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by William H. Benson

September 13, 2001

     Last Saturday evening on television John Travolta played the starring character in the movie, “Get Shorty”, adapted from a book written by the mystery writer, Elmore Leonard.  To read any of his books or to watch the movie is like peeling back the covers of decency and peeking into a vicious underworld loaded with ignorant oddballs, thugs, psychopaths, and savage criminals.  Few of Leonard’s characters can be considered normal, and the plots revolve around revenge or small-time nobodies about to commit horrific crimes.  Tasteful literature it is not.

     My first exposure to mysteries began with a birthday gift while still in grade school of the first two volumes of the Hardy Boys–The Tower Treasure and The House on the Cliff.  Over the next couple of years I then worked my way through the rest of the Franklin Dixon books that featured the boys: Joe and Frank Hardy and their father, Fenton Hardy, a private investigator.  The stories include simple plots, such as a ring of car thieves that Joe and Frank happen upon.  If given a chance, the stories can hold a boy’s interest.

     In junior high I then discovered Earle Stanley Gardner and the Perry Mason series.  Into about the fourth book though, I realized that they were all virtually the same book, or I should say the same format.  (John Grisham is accused of the same cookie-cutter pattern.)

     Perry Mason defends someone, who it turns out later, is innocent of murder.  His secretary, Della Street, and his private investigator, Paul Drake, are there to help, but it is Perry who does the thinking.  In a final dramatic scene in the courtroom, he turns and accuses somebody else of the crime, who then breaks down and confesses.  The old black and white television series from the 1960’s starring Raymond Burr, I think, provide better entertainment than do the books.

     Neither Agatha Christie nor P. D. James, the two prominent British women mystery writers, could hold my interest to the final pages.  Numerous times I have started both and failed to finish.  Neither Miss Marple nor Hercule Poirot nor Adam Dagleish captivated my attention, and I would invariably get lost on about the fifth page in one of P. D. James’s convoluted sentences.

     The same cannot be said of Sir Arthur Conan Doyle and Sherlock Holmes.  Who possibly could not like either of them?  Doyle could write, and Holmes could think.  With superhuman reasoning powers, a violin, a magnifying glass, and wearing a hunting cap and a tweed cape, Sherlock Holmes strode the streets of London and solved the most insolvable crimes, astonishing the police and his friend Dr. Watson, who told the stories.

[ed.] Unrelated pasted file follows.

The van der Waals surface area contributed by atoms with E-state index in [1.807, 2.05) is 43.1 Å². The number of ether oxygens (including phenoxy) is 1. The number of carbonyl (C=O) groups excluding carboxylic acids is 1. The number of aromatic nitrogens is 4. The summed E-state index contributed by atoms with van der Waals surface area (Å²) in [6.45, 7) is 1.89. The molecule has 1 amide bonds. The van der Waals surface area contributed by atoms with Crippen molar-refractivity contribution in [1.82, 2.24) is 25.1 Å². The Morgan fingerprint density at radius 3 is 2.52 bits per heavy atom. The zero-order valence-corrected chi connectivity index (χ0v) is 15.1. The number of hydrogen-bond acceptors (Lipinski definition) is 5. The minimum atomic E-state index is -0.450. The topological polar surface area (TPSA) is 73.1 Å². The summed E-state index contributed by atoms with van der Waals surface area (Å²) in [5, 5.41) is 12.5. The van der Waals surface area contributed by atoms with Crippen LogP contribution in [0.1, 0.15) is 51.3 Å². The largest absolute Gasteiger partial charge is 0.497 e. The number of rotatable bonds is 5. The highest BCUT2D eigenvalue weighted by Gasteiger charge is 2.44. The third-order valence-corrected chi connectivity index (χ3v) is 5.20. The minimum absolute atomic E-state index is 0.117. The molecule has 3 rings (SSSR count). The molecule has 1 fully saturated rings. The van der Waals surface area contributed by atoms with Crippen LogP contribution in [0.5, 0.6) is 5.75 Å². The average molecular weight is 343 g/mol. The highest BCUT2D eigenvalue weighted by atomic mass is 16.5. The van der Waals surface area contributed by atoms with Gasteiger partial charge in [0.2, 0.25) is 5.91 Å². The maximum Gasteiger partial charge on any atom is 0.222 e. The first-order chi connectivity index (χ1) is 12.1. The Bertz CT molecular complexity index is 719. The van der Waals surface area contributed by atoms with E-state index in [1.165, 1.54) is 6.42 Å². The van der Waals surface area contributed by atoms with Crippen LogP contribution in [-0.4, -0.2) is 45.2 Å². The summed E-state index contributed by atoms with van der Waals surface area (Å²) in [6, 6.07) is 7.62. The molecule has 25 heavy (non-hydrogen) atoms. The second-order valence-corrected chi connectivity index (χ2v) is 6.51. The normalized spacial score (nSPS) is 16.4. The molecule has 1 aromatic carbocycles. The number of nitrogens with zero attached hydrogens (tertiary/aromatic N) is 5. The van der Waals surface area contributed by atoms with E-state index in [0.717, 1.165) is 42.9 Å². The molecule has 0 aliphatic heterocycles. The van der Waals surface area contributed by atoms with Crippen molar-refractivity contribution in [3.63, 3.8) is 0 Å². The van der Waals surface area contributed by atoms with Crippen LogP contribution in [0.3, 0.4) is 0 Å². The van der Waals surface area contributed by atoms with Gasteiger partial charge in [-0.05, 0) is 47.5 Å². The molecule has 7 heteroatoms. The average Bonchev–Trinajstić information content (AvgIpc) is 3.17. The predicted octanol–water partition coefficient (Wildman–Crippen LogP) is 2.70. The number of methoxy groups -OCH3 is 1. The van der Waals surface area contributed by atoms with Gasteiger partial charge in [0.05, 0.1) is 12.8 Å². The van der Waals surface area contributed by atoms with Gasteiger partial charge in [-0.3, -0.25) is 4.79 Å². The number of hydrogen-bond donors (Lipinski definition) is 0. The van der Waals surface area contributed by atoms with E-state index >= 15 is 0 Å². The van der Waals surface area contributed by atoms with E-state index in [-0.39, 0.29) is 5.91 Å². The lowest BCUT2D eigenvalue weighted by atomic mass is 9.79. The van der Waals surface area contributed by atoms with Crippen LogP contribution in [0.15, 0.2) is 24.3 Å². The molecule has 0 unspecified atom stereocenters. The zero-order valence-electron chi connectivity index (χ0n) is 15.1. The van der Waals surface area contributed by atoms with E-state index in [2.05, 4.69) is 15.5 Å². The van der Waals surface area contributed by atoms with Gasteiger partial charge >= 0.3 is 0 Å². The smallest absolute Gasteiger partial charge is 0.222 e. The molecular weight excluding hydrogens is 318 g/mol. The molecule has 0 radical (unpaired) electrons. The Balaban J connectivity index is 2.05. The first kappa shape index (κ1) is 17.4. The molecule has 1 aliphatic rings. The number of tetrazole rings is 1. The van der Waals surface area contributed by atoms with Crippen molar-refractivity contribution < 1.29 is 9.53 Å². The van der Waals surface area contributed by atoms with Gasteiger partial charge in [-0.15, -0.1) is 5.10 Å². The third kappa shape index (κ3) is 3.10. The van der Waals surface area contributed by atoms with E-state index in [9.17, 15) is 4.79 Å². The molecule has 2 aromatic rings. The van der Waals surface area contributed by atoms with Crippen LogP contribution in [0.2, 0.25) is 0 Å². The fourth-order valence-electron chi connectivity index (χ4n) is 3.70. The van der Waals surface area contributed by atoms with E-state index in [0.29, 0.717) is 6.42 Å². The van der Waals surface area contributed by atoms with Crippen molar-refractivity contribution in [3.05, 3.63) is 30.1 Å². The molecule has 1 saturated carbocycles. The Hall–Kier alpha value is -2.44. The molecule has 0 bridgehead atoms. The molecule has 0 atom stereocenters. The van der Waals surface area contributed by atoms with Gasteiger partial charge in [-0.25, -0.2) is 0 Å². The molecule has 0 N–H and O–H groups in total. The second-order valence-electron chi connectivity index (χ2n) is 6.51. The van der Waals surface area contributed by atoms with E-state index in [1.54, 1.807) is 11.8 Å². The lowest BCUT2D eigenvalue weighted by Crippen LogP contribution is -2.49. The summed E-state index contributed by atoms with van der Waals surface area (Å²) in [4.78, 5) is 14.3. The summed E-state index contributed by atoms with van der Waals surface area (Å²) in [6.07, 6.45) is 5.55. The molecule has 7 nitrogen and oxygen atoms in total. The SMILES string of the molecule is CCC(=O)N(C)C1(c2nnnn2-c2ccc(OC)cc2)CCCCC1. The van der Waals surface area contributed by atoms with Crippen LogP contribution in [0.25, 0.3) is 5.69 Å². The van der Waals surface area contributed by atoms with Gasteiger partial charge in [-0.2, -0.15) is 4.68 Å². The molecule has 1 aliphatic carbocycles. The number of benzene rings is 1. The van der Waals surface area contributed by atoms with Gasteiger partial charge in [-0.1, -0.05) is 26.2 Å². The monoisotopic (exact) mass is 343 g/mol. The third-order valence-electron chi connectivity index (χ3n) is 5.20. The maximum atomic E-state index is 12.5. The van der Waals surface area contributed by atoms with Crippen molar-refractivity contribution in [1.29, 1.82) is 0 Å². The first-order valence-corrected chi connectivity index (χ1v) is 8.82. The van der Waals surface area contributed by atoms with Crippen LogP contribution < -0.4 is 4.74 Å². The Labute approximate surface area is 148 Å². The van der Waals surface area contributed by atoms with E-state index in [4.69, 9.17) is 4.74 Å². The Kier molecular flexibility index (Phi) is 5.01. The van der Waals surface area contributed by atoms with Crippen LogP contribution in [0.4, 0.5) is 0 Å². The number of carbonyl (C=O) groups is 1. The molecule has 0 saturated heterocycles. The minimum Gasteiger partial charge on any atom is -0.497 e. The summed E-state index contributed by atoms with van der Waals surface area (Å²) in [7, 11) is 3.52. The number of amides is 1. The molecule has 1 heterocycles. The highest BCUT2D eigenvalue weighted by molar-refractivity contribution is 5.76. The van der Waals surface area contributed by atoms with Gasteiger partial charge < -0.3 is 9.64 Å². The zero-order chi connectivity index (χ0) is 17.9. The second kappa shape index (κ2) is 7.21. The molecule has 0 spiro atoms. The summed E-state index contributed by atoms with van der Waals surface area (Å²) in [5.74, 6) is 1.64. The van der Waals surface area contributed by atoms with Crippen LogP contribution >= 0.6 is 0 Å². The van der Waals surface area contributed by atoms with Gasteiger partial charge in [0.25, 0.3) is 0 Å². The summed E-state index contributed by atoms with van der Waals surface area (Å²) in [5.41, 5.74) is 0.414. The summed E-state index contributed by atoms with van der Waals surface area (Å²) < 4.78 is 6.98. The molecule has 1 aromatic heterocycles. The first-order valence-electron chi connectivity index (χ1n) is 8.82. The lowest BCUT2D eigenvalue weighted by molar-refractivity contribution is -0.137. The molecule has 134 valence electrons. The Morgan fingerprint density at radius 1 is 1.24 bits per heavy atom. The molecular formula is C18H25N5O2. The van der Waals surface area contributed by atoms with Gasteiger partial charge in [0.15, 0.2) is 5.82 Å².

John D. Macdonald’s Travis McGee lives on a boat, The Busted Flush, along the Atlantic coast of Florida and lives the solitary life of a beachcomber.  Problems appear, and he sets them right.  The titles include a color, such as  Darker than Amber or A Deadly Shade of Gold.

     However, my two favorite mystery writers are Sue Grafton and Dick Francis.

     Sue Grafton writes the alphabet series: A is for Alibi, B is for Burglary, and so on.  Her most recent is P is for Peril, which means she has 10 more to go.  Kinsey Milhone lives in Santa Teresa, California, is 32-years-old, twice divorced, and is a private investigator.  She lives in a converted garage next door to the 80-year-old Henry Pitts who bakes bread and writes crossword puzzles.  Kinsey tells the stories.  Each book is unique, the characters are all believable, the plots are all intricate, and you never know who the crook is until it is over.

     Dick Francis is truly the best of the best.  His sparse sentence structure and believable stories always make sense, and when reading him, you know you are listening to a superior intellect.  (Why is it that the British write such great English?)  After a successful career as a steeplechase jockey in England, he turned to writing mysteries.  Getting close to 80 now, for the past 35 years he has published a book a year.  The teller of the story is the hero, who is a single guy in his late twenties or early thirties who finds himself swept up in events–not of his making, but usually based in England and revolving around some aspect of horse racing.

     The enemy is a particularly vicious and powerful brute who is identified early on, and for the remainder of the book, the hero calmly works it out and in the end defeats the enemy.  However, plenty of physical pain is faced along the way.  If you like learning about the British aristocracy and race horses, check out a Dick Francis novel– any of them.  They are all a delight.